Tips for finding people at your university who are outside of your network

One of the best ways to find potential colleagues from other disciplines is to identify which departments on campus engage in related research. For example, if you are a community psychologist who looks at delinquency, you may want to see if your school has a criminal justice department. If your university lists research interests or vitas online, scroll through the department faculty listings to see if you can find a faculty member with similar interests.

Finding people at other universities

If you are looking to locate faculty at other universities, you may want to conduct a literature search on relevant keywords. Likewise, academic social networking platforms such as ResearchGate and Google Scholar may be helpful resources.

Preparation for first contact

Read their vita

Make sure you have a broad understanding of your potential collaborators’ research program. I would recommend identifying and reading a few of their papers before the meeting. This can show you have done your “homework” and you will have something to discuss if there is an awkward silence.

Come up with at least one research idea 

From my experience, faculty members respond more favorably when you approach them with a specific research idea. Obviously, this idea does not need to be flawless but it should be advanced enough to demonastrate how your research interests complement theirs.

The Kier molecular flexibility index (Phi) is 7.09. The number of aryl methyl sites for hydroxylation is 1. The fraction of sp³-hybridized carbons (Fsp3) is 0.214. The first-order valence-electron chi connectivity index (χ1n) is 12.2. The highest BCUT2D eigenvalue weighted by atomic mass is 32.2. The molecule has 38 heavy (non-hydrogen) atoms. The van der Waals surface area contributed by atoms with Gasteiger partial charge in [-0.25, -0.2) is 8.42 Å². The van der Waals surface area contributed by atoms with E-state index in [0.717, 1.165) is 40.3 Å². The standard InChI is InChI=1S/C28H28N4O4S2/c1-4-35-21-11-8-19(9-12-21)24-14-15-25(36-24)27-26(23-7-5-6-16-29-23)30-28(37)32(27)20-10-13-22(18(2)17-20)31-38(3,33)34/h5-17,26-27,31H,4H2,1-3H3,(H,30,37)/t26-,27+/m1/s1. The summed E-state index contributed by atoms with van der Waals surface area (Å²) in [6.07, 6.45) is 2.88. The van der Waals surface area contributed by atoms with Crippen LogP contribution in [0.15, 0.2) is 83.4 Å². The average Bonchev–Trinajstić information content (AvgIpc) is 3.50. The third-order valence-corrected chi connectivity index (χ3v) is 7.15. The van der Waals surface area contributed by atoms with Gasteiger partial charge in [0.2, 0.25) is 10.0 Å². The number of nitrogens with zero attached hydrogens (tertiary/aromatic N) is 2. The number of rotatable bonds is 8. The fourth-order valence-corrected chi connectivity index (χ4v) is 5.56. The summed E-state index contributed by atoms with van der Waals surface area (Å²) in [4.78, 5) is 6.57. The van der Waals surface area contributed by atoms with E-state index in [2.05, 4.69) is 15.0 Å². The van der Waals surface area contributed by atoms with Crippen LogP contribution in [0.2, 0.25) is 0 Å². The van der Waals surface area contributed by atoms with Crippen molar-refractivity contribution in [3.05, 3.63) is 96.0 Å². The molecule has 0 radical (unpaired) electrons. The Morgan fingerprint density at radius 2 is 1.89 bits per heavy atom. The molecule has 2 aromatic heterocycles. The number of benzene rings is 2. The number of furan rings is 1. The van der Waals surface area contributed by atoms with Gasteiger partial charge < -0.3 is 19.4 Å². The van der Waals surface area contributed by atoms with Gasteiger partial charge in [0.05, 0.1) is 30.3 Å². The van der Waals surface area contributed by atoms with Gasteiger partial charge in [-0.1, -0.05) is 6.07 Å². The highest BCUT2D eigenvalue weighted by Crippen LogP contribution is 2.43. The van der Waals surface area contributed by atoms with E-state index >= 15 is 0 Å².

Be selective about whom you contact

There are two main reasons why I would recommend contacting only one person at a time. First, if you send emails to multiple faculty members, you may find that several of them are interested in working with you on unique (i.e., unrelated) projects. Thus, you may find yourself overextended or in the unfortunate position of having to back out of some projects. Second, faculty often have tight social networks. You do not want to be remembered as the thirsty graduate student who contacted every member in the department.

Remember to be respectful of the differences between your disciplines

Each discipline has its norms. When conversing with potential collaborators, you will likely have some disagreements based on theory, research methods, or writing styles. It is important to acknowledge these differences and discuss them in a respectful manner.


Interdisciplinary collaborations have provided and will continue to provide findings that change the way we look at problems. As psychological scientists, it is essential that we work with colleagues from other disciplines and learn to embrace our commonalities and engage in a civil dialogue based on empiricism and scientific theory.

About the author

apassc-palmerJoshua  Palmer is the former industrial/organizational representative to the APA Science Student Council. He is a second-year doctoral student at Florida State University.

The views expressed in this article are those of the author and do not reflect the opinions or policies of APA.